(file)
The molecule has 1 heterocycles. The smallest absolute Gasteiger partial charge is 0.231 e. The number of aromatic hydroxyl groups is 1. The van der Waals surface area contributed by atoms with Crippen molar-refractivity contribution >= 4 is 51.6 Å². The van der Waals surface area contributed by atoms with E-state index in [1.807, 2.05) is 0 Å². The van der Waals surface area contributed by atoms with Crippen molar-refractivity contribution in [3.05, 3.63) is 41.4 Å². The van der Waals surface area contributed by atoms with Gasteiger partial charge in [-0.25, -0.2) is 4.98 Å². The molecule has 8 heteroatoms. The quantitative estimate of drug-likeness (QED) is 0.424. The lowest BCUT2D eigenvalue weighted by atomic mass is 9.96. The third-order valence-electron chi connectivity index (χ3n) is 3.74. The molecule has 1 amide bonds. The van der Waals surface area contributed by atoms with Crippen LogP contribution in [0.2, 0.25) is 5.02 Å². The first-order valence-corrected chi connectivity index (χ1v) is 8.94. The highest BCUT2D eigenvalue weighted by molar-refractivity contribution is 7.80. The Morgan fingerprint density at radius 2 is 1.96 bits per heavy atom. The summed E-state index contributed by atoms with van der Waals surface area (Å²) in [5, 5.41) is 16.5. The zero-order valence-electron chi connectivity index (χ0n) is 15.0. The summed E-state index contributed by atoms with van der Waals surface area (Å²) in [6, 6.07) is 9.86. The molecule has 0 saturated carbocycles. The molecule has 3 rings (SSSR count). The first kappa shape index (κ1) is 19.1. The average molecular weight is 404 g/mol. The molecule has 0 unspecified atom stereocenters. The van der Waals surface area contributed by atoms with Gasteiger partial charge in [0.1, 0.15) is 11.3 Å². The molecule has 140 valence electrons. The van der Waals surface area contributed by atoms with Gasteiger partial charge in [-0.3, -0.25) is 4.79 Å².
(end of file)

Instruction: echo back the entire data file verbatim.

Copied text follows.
The molecule has 1 heterocycles. The smallest absolute Gasteiger partial charge is 0.231 e. The number of aromatic hydroxyl groups is 1. The van der Waals surface area contributed by atoms with Crippen molar-refractivity contribution >= 4 is 51.6 Å². The van der Waals surface area contributed by atoms with E-state index in [1.807, 2.05) is 0 Å². The van der Waals surface area contributed by atoms with Crippen molar-refractivity contribution in [3.05, 3.63) is 41.4 Å². The van der Waals surface area contributed by atoms with Gasteiger partial charge in [-0.25, -0.2) is 4.98 Å². The molecule has 8 heteroatoms. The quantitative estimate of drug-likeness (QED) is 0.424. The lowest BCUT2D eigenvalue weighted by atomic mass is 9.96. The third-order valence-electron chi connectivity index (χ3n) is 3.74. The molecule has 1 amide bonds. The van der Waals surface area contributed by atoms with Crippen LogP contribution in [0.2, 0.25) is 5.02 Å². The first-order valence-corrected chi connectivity index (χ1v) is 8.94. The highest BCUT2D eigenvalue weighted by molar-refractivity contribution is 7.80. The Morgan fingerprint density at radius 2 is 1.96 bits per heavy atom. The summed E-state index contributed by atoms with van der Waals surface area (Å²) in [5, 5.41) is 16.5. The zero-order valence-electron chi connectivity index (χ0n) is 15.0. The summed E-state index contributed by atoms with van der Waals surface area (Å²) in [6, 6.07) is 9.86. The molecule has 0 saturated carbocycles. The molecule has 3 rings (SSSR count). The first kappa shape index (κ1) is 19.1. The average molecular weight is 404 g/mol. The molecule has 0 unspecified atom stereocenters. The van der Waals surface area contributed by atoms with Gasteiger partial charge in [0.1, 0.15) is 11.3 Å². The molecule has 140 valence electrons. The van der Waals surface area contributed by atoms with Gasteiger partial charge in [-0.3, -0.25) is 4.79 Å².